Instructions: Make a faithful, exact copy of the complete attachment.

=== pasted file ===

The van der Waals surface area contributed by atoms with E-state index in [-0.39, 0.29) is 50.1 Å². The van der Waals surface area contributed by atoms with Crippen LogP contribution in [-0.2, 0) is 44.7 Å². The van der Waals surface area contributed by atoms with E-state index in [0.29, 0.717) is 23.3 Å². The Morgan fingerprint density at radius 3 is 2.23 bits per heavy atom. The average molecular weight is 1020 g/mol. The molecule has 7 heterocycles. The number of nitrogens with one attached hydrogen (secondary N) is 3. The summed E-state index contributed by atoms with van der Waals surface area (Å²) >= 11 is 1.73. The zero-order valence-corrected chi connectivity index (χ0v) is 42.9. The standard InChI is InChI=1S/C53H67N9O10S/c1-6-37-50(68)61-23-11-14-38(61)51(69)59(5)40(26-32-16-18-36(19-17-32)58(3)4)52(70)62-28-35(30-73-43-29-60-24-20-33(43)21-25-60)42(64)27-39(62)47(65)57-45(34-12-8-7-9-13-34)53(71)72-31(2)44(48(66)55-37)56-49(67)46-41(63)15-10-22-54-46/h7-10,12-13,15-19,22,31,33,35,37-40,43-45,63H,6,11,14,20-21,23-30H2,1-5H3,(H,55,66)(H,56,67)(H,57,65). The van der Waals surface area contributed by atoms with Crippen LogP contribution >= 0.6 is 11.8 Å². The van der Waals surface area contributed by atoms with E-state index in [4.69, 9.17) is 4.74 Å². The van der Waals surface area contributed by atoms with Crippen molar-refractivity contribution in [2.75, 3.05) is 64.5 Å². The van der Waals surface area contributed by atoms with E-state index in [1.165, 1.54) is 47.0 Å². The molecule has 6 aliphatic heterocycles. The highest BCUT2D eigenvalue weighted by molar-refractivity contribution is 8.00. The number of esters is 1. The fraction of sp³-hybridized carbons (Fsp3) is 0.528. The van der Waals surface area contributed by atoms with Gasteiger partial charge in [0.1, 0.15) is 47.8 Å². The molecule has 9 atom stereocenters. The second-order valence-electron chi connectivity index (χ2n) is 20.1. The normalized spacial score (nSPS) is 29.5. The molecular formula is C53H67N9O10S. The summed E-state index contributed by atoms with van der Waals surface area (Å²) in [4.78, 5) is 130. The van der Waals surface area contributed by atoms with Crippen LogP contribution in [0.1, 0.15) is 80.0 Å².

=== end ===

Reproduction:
The van der Waals surface area contributed by atoms with E-state index in [-0.39, 0.29) is 50.1 Å². The van der Waals surface area contributed by atoms with Crippen LogP contribution in [-0.2, 0) is 44.7 Å². The van der Waals surface area contributed by atoms with E-state index in [0.29, 0.717) is 23.3 Å². The Morgan fingerprint density at radius 3 is 2.23 bits per heavy atom. The average molecular weight is 1020 g/mol. The molecule has 7 heterocycles. The number of nitrogens with one attached hydrogen (secondary N) is 3. The summed E-state index contributed by atoms with van der Waals surface area (Å²) >= 11 is 1.73. The zero-order valence-corrected chi connectivity index (χ0v) is 42.9. The standard InChI is InChI=1S/C53H67N9O10S/c1-6-37-50(68)61-23-11-14-38(61)51(69)59(5)40(26-32-16-18-36(19-17-32)58(3)4)52(70)62-28-35(30-73-43-29-60-24-20-33(43)21-25-60)42(64)27-39(62)47(65)57-45(34-12-8-7-9-13-34)53(71)72-31(2)44(48(66)55-37)56-49(67)46-41(63)15-10-22-54-46/h7-10,12-13,15-19,22,31,33,35,37-40,43-45,63H,6,11,14,20-21,23-30H2,1-5H3,(H,55,66)(H,56,67)(H,57,65). The van der Waals surface area contributed by atoms with Crippen LogP contribution >= 0.6 is 11.8 Å². The van der Waals surface area contributed by atoms with E-state index in [4.69, 9.17) is 4.74 Å². The van der Waals surface area contributed by atoms with Crippen molar-refractivity contribution in [2.75, 3.05) is 64.5 Å². The van der Waals surface area contributed by atoms with E-state index in [1.165, 1.54) is 47.0 Å². The molecule has 6 aliphatic heterocycles. The highest BCUT2D eigenvalue weighted by molar-refractivity contribution is 8.00. The number of esters is 1. The fraction of sp³-hybridized carbons (Fsp3) is 0.528. The van der Waals surface area contributed by atoms with Gasteiger partial charge in [0.1, 0.15) is 47.8 Å². The molecule has 9 atom stereocenters. The second-order valence-electron chi connectivity index (χ2n) is 20.1. The normalized spacial score (nSPS) is 29.5. The molecular formula is C53H67N9O10S. The summed E-state index contributed by atoms with van der Waals surface area (Å²) in [4.78, 5) is 130. The van der Waals surface area contributed by atoms with Crippen LogP contribution in [0.1, 0.15) is 80.0 Å².